The APIL accreditation scheme has been running since September 1999 and was first established under the auspices of the College of Personal Injury Law (CPIL). In April 2005 the activities of CPIL were integrated into APIL’s structure, in order that injured people seeking out an accredited lawyer only have one route to follow. When the scheme of individual accreditation was first introduced, accreditation was granted without limit of time, and was subject to no process of revalidation.
In the professional world generally, it is now accepted that personal accreditation should not be granted without limit of time, but should be subject to some form of structured revalidation. This does not mean that the entire process of accreditation should be repeated every five years. It does mean that there should be some check that a person continues to meet the standards of competence to which their accredited status testifies.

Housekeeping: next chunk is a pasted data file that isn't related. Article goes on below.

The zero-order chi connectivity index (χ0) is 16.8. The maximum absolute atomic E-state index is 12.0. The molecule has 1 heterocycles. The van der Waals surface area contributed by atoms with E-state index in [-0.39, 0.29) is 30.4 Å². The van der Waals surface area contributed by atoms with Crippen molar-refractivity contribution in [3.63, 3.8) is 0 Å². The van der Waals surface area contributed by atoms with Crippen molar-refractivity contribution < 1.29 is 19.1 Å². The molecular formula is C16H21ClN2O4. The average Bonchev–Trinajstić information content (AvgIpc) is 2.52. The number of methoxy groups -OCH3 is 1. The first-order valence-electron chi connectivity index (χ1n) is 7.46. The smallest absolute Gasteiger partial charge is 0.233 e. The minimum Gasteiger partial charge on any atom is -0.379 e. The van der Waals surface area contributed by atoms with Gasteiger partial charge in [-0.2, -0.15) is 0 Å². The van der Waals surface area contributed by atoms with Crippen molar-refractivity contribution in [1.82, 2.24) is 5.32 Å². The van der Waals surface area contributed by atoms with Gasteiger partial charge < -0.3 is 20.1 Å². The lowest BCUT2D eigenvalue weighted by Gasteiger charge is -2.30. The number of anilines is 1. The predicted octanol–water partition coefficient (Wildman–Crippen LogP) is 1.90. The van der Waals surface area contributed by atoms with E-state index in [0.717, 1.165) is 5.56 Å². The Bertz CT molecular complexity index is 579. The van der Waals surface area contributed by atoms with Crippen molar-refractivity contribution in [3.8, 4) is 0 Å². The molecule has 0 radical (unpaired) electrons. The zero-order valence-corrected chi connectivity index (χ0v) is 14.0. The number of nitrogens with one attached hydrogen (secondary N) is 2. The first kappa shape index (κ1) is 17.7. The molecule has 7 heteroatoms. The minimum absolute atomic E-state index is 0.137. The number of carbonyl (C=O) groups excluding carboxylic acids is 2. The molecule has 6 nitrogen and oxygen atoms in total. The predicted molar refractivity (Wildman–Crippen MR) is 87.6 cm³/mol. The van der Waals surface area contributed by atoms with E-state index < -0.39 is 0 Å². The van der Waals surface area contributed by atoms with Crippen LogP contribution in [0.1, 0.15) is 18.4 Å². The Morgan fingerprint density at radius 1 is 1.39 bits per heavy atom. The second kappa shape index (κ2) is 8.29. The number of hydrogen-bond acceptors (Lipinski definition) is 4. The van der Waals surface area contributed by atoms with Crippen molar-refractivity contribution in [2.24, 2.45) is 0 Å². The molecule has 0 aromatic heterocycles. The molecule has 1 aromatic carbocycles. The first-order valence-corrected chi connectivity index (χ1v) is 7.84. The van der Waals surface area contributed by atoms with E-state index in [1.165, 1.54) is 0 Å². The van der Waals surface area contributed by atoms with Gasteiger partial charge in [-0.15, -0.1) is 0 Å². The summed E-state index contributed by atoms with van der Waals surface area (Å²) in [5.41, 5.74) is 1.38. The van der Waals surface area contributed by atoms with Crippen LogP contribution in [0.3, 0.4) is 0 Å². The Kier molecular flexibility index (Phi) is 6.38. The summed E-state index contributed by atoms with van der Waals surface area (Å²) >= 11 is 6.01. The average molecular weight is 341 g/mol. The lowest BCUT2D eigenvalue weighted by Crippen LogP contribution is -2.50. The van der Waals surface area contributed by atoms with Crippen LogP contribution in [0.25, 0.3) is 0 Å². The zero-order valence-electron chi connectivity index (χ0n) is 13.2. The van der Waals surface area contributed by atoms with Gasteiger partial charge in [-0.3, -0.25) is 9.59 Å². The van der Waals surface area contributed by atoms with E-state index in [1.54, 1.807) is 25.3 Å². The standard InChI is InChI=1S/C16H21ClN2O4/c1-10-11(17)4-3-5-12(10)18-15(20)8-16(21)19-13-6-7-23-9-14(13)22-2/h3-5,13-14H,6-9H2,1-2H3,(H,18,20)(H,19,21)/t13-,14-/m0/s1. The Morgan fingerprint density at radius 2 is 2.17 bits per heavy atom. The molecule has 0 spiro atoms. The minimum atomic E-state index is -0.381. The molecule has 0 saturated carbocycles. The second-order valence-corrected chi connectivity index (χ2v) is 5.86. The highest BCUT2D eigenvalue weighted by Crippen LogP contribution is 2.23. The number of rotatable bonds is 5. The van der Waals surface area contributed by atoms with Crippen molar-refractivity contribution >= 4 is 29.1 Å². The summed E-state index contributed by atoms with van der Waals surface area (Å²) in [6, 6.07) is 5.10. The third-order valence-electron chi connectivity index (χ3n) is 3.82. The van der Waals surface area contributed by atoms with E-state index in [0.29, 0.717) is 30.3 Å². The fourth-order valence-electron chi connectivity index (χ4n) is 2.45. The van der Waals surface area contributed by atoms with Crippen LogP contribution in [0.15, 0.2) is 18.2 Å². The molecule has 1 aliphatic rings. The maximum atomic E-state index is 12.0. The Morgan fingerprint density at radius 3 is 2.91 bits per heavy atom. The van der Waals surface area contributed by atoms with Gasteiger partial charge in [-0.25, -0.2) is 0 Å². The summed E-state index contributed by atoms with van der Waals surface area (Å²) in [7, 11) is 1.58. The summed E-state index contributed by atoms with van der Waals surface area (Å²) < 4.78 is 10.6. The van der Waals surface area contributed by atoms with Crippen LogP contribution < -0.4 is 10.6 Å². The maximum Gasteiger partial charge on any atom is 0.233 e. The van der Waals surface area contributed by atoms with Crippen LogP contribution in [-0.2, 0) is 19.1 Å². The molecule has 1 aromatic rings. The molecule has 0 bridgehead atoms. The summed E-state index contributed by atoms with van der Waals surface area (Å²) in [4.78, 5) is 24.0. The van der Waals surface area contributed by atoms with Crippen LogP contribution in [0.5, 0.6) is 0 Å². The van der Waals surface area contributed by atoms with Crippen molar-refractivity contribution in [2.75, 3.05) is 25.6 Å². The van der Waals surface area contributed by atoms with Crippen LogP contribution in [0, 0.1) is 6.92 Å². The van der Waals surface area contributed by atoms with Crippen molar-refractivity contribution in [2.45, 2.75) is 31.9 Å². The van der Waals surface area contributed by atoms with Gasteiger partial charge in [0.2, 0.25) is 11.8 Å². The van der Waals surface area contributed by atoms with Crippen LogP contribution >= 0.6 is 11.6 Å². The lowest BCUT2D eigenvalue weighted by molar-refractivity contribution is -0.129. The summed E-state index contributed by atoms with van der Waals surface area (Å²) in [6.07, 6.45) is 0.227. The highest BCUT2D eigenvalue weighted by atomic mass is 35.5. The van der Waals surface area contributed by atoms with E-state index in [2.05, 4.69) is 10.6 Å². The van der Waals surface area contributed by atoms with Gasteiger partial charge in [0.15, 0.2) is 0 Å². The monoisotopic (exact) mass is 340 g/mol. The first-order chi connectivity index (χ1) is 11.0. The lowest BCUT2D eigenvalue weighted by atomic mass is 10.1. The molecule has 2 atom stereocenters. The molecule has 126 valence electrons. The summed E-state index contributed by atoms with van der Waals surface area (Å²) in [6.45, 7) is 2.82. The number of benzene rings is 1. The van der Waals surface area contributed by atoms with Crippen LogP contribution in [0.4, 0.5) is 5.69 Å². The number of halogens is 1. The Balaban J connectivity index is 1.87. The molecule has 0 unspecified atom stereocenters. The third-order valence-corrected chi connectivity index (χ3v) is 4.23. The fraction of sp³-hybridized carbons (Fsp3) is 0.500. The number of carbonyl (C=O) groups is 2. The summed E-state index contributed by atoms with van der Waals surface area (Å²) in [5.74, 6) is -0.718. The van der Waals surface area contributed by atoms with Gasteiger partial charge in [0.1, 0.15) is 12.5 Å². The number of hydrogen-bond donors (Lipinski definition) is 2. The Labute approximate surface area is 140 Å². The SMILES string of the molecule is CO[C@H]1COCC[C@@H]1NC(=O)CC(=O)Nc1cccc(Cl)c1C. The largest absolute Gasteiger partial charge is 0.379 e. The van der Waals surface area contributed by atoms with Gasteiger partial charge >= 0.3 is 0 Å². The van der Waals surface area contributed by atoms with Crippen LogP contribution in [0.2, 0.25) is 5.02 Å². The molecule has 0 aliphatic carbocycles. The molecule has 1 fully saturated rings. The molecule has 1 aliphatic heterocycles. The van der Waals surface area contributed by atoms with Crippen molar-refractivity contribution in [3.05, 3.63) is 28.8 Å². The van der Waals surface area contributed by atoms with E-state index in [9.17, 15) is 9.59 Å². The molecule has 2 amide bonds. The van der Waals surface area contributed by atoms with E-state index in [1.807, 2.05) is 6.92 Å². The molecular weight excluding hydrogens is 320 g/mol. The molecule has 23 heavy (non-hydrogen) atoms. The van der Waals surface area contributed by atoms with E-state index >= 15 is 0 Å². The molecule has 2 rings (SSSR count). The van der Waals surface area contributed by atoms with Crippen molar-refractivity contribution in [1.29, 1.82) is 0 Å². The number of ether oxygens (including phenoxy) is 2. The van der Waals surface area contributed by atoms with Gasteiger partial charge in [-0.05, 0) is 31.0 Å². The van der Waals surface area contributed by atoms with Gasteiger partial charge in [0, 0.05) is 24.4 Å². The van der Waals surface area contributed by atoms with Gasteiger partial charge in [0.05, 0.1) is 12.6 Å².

Two developments in particular have led APIL to introduce revalidation. First, in its 2011 report on Voluntary Quality Schemes in Legal Services, the Legal Services Board Consumer Panel identified desirable characteristics of such schemes as including:
- Structured re-accreditation through which members should demonstrate that they continue to meet the required standards; and
- Competence checks, involving some independent review of cases or advice, to ensure that scheme members continue to be competent for as long as they hold accreditation.
The report rated the APIL scheme above most other similar schemes, so we want to ensure that we retain this status by responding positively to its suggestions.
Second, the Government has introduced, from 2012, a statutory revalidation scheme for doctors. These developments are of particular importance, as the LSB report sets out public expectations of voluntary accreditation schemes for lawyers, and the doctors’ scheme reflects the general public interest in continuing professional competence, as articulated by Government and Parliament.